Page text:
(3 votes)
  • blobby green style avatar for user Gowthamraush06
    while calculating standard deviation, why we aren't multiplying 'n' in upper row along with P(1-P)?
    (2 votes)
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Video transcript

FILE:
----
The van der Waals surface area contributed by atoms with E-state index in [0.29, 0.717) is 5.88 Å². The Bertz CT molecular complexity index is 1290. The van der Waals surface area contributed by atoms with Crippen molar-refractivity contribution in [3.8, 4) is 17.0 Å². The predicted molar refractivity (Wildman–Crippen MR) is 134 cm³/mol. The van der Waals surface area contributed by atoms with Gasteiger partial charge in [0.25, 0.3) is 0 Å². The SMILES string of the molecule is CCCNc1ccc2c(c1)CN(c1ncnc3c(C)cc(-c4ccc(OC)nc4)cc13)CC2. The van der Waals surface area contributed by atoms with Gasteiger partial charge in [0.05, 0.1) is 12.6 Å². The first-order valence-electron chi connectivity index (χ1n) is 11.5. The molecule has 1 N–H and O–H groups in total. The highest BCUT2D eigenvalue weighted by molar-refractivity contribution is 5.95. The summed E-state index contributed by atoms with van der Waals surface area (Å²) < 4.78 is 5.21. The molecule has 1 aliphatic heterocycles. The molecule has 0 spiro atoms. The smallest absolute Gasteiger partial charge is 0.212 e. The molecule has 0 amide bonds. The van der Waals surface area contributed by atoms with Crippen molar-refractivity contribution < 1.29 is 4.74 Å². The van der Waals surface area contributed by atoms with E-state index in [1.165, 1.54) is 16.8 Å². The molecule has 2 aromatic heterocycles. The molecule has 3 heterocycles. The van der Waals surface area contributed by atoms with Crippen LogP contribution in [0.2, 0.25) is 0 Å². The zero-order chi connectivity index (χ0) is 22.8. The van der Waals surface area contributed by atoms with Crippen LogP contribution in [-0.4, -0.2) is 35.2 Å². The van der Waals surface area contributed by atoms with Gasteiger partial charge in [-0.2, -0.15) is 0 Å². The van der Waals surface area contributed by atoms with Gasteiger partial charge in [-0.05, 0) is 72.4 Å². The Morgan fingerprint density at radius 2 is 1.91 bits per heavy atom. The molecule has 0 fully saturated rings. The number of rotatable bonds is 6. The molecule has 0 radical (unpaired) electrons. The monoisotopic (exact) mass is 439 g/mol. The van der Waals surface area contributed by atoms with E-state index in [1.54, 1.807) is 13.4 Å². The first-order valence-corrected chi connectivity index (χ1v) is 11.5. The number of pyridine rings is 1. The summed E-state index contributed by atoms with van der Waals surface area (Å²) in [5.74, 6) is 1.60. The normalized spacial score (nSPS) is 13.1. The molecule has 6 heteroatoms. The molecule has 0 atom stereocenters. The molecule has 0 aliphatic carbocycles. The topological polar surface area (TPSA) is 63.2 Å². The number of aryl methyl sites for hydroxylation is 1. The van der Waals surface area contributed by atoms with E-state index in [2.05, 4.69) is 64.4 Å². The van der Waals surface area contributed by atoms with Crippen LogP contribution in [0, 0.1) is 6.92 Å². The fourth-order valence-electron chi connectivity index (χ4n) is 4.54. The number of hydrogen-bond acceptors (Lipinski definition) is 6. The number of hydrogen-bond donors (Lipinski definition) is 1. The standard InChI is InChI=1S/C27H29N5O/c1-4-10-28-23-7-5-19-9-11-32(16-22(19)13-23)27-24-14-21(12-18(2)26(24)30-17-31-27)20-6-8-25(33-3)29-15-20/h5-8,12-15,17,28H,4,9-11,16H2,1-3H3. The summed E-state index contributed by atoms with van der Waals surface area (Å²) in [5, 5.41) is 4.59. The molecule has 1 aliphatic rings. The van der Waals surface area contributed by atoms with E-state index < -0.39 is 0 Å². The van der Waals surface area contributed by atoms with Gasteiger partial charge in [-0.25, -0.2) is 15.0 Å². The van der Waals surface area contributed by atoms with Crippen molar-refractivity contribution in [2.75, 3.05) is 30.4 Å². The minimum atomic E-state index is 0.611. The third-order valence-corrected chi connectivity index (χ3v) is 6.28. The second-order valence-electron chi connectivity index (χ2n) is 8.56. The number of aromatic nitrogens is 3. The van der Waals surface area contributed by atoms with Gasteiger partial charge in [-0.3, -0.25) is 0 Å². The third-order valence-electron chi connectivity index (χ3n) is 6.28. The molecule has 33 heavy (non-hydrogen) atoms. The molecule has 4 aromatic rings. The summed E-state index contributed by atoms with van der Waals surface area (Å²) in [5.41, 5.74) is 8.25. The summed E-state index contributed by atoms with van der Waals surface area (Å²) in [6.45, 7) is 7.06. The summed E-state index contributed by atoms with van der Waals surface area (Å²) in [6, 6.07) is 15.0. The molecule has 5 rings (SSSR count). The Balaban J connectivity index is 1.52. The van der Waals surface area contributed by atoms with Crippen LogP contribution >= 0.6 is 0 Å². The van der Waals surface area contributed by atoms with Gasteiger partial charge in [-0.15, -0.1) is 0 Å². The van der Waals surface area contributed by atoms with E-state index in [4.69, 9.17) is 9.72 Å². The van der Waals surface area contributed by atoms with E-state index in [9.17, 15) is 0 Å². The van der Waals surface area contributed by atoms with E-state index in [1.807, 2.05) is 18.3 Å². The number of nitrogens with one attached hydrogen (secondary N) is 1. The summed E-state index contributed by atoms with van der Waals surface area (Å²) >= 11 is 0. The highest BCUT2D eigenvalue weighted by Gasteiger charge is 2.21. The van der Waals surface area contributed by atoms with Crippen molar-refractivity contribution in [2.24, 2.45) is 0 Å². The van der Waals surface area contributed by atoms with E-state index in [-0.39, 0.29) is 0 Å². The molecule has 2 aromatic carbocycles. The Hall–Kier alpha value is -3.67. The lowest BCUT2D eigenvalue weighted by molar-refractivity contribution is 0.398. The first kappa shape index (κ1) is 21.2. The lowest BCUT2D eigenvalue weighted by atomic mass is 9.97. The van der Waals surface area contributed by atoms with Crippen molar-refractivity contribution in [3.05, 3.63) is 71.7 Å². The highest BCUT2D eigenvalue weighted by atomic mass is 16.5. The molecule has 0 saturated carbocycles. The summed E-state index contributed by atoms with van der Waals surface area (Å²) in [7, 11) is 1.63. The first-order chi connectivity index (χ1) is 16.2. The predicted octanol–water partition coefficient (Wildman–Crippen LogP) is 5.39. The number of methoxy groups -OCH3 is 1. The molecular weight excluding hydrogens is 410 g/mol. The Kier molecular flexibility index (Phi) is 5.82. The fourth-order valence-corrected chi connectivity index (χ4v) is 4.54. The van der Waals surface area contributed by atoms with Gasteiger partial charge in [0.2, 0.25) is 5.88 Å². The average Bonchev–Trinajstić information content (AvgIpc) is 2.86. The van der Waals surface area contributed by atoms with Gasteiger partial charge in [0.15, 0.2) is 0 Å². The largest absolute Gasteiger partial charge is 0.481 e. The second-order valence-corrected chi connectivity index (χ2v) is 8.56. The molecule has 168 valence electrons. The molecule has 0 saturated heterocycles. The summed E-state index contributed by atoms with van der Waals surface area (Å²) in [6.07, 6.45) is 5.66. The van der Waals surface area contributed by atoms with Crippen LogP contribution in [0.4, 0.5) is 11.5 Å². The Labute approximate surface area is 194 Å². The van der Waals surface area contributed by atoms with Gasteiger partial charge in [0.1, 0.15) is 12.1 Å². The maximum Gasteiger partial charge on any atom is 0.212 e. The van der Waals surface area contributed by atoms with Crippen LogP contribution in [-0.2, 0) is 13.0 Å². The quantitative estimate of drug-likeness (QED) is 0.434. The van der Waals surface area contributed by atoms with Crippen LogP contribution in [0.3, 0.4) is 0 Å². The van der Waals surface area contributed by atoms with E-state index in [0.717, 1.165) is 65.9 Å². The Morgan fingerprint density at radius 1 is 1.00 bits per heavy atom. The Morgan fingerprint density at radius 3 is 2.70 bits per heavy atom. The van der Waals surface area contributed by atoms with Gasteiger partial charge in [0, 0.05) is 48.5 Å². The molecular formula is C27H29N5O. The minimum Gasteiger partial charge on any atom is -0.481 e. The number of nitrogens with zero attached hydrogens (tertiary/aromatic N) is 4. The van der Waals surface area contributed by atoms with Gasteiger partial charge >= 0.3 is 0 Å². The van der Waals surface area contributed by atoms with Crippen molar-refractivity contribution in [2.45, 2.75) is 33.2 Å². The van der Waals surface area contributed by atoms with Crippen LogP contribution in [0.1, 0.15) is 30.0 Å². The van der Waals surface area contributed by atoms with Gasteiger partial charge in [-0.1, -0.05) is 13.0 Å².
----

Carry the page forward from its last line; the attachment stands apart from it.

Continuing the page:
- [Instructor] We're told suppose that 15% of the 1,750 students at a school have experienced extreme levels of stress during the past month. A high school newspaper doesn't know this figure, but they are curious what it is, so they decide to ask a simple random sample of 160 students if they have experienced extreme levels of stress during the past month. Subsequently, they find that 10% of the sample replied "yes" to the question. Assuming the true proportion is 15%, which they tell us up here, they say 15% of the population of the 1,750 students actually have experienced extreme levels of stress during the past month, so that is the true proportion, so let me just write that, the true proportion for our population is 0.15, what is the approximate probability that more than 10% of the sample would report that they experienced extreme levels of stress during the past month. So pause this video and see if you can answer it on your own and there are four choices here I'll scroll down a little bit and see if you can answer this on your own. So the way that we're going to tackle this is we're going to think about the sampling distribution of our sample proportions and first we're going to say well is this sampling distribution approximately normal, is it approximately normal and if it is, then we can use its mean and the standard deviation and create a normal distribution that has that same mean and standard deviation in order to approximate the probability that they're asking for. So first this first part, how do we decide this? Well the rule of thumb we have here and it is a rule of thumb, is that if we take our sample size times our population proportion and that is greater than or equal to ten and our sample size times one minus our population proportion is greater than or equal to ten, then if both of these are true then our sampling distribution of our sample proportions is going to be approximately normal. So in this case the newspaper is asking 160 students, that's the sample size, so 160, the true population proportion is 0.15 and that needs to be greater than or equal to ten and so let's see this is going to be 16 plus eight which is 24 and 24 is indeed greater than or equal to ten so that checks out and then if I take our sample size times one minus P well one minus 15 hundredths is going to be 85 hundredths and this is definitely going to be greater than or equal to ten. Let's see this is going to be 24 less than 160 so this is going to be 136 which is way larger than ten so that checks out and so the sampling distribution of our sample proportions is approximately going to be normal. And so what is the mean and standard deviation of our sampling distribution? So the mean of our sampling distribution is just going to be our population proportion, we've seen that in other videos, which is equal to 0.15. And our standard deviation of our sampling distribution of our sample proportions is going to be equal to the square root of P times one minus P over N which is equal to the square root of 0.15 times 0.85 all of that over our sample size 160, so now let's get our calculator out. So I'm going to take the square root of .15 times .85 divided by 160 and we close those parentheses and so what is this going to give me? So it's going to give me approximately 0.028 and I'll go to the thousandths place here. So this is approximately 0.028. This is going to be approximately a normal distribution so you could draw your classic bell curve for a normal distribution, so something like this. And our normal distribution is going to have a mean, it's going to have a mean right over here of, so this is the mean, of our sampling distribution, so this is going to be equal to the same thing as our population proportion 0.15 and we also know that our standard deviation here is going to be approximately equal to 0.028 and what we want to know is what is the approximate probability that more than 10% of the sample would report that they experienced extreme levels of stress during the past month, so we could say that 10% would be right over here, I'll say 0.10 and so the probability that in a sample of 160 you get a proportion for that sample, a sample proportion that is larger than 10% would be this area right over here. So this right over here would be the probability that your sample proportion is greater than, they say is more than 10%, is more than 0.10 just like that. And then to calculate it, I can get out our calculator again so here I'm going to go to my distribution menu right over there and then I'm going to do a normal cumulative distribution function, so let me click Enter there. And so what is my lower bound? Well my lower bound is 10% 0.1, what is my upper bound? Well we'll just make this one 'cause that is the highest proportion you could have for a sampling distribution of sample proportions. Now what is our mean well we already know that's 0.15. What is the standard deviation of our sampling distribution? Well it's approximately 0.028 and then I can click Enter and if you're taking an AP exam you actually should write this you should say, you should tell the graders what you're actually typing in in your normal CDF function, but if we click Enter right over here, and then Enter, there we have it, it's approximately 96%. So this is approximately 0.96 and then out of our choices it would be this one right over here. If you were taking this on the AP exam you would say that called, called normal normal CDF where you have your lower bound, lower bound, and you would put in your 0.10 you would say they use an upper bound, upper bound of one, you would say that you gave a mean of 0.15 and then you gave a standard deviation of 0.028, just so people know that you knew what you were doing. But hopefully this is helpful.